The Ontario Government is investing in the province’s small wineries, cideries and distilleries to strengthen the province’s beverage alcohol sector, and ensuring it can continue to grow and meet consumer demand.
Minister of Agriculture, Food and Rural Affairs Ernie Hardeman announced a one-year transition funding of over $15 million dollars. This investment will help small wineries, cideries and distilleries with key business decisions and planning while the government continues to conduct its review of the beverage alcohol sector.
This transition funding will also extend support to the following initiatives:
- The Vintners Quality Alliance (VQA) Wine Support Program to help Ontario wineries increase competitiveness and innovation. The program supports wineries investing in growing their VQA wine business, including tourism development activities.
- The Small Cidery and Small Distillery Support Program to help eligible businesses grow and scale up their operations.
- Marketing, Tourism and Export Development; Performance Measurement and Research and Development Initiatives.
Minister Hardeman also announced that the government is making further changes to reduce red tape for the sector, making it easier for wineries, cideries, breweries and distilleries to market their products:
- Giving wineries, cideries, breweries and distilleries with a “By the Glass” licence the flexibility to extend the allowed service hours from 9 a.m. to 12 a.m., seven days a week.
- Allowing authorized wineries to sell their wine at farmers’ markets and return unsold products to their on-site retail store within a 72-hour period. The previous 24-hour period forced wineries to bring products back and forth over the course of the weekend which made retailing at farmers’ markets not economically viable.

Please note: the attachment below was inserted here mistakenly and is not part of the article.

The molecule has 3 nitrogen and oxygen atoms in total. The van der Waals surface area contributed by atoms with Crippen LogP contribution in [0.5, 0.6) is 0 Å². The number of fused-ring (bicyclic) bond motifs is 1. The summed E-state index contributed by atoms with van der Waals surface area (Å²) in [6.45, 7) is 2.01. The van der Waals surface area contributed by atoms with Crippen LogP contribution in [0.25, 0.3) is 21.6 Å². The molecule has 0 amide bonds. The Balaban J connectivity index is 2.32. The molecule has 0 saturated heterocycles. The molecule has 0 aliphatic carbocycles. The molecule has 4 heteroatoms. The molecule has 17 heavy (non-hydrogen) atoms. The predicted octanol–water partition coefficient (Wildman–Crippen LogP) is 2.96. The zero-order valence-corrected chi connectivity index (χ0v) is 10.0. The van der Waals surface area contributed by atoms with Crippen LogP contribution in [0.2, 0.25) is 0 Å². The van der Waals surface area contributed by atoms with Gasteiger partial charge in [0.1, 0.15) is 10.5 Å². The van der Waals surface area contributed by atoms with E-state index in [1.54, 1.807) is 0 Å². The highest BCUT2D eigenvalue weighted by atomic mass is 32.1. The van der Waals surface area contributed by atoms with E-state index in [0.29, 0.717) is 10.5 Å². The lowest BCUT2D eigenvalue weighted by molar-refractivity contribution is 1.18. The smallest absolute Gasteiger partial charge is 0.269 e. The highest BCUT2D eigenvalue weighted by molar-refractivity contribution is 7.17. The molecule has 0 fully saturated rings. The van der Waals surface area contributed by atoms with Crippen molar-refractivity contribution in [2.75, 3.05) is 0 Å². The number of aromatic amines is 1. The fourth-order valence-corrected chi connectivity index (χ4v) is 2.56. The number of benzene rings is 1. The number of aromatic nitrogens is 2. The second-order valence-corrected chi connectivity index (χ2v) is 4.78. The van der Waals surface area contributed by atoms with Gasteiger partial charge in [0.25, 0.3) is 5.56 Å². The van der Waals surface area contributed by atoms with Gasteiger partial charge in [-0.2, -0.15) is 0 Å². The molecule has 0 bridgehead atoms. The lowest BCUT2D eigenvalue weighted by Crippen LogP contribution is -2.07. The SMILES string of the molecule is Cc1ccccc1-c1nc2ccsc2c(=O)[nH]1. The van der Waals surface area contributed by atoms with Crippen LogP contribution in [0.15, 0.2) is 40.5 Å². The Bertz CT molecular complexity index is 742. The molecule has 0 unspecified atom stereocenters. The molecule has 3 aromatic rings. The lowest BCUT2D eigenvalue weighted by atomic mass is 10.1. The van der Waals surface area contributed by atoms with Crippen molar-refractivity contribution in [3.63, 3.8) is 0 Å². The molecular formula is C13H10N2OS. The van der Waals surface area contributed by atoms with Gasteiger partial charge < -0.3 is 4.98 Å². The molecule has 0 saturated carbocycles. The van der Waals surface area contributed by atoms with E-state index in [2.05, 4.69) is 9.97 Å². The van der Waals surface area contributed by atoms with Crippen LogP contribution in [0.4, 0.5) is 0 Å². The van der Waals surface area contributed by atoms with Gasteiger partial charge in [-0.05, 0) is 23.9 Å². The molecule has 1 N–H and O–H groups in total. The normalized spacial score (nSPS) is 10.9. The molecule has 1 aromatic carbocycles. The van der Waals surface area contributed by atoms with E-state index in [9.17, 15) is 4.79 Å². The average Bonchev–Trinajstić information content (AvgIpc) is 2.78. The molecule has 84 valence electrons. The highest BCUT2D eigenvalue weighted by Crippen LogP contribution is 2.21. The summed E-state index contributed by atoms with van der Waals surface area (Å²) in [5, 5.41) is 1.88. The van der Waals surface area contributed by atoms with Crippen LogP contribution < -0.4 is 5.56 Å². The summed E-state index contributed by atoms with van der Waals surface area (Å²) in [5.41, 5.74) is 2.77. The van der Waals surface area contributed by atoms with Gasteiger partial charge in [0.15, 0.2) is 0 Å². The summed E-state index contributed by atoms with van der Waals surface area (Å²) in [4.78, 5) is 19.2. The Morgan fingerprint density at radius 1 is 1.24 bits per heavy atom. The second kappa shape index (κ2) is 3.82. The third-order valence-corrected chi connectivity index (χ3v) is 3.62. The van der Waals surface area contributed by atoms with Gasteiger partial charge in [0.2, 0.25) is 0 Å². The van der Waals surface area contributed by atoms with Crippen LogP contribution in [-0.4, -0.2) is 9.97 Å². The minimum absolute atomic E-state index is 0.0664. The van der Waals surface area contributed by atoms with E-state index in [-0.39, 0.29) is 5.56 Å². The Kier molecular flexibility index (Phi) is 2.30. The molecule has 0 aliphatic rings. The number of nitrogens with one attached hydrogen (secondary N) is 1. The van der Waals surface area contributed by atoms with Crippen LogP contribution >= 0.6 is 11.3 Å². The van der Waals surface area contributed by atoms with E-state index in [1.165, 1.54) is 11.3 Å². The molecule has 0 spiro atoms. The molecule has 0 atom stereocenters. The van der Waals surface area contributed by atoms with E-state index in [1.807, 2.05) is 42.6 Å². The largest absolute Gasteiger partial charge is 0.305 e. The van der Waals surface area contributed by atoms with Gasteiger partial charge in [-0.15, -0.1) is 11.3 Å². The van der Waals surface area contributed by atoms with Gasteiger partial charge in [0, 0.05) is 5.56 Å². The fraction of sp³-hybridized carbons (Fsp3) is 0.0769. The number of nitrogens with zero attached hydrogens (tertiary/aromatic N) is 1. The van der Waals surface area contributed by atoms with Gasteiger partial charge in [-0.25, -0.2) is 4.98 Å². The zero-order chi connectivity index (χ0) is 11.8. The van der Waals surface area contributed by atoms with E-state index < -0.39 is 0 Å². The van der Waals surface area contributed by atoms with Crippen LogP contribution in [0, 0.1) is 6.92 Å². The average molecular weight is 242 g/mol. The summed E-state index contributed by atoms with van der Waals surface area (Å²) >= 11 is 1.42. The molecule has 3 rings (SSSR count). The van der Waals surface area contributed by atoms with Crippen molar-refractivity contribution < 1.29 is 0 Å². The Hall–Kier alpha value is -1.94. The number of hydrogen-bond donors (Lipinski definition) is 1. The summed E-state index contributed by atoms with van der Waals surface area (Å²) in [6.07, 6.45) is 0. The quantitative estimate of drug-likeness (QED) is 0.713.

These changes reflect the government’s commitment to providing more choice and convenience for consumers, creating further opportunities for businesses, and reducing regulatory burden on craft producers in the province.
Additionally, these improvements are part of Ontario’s Open for Business approach that focus on helping to grow the industry, including the wine and grape sector, as well as the fast-growing craft beer, cider and distillery sectors.
“Our government’s priority is to make Ontario more competitive, and this includes strengthening the craft producers’ sector,” said Ernie Hardeman, Minister of Agriculture, Food and Rural Affairs. “By delivering these transition programs, we are recognizing the urgent needs of the industry and helping small and medium-sized wineries, cideries and distilleries scale up, drive tourism, and increase demand for quality Ontario grapes, apples and grains.”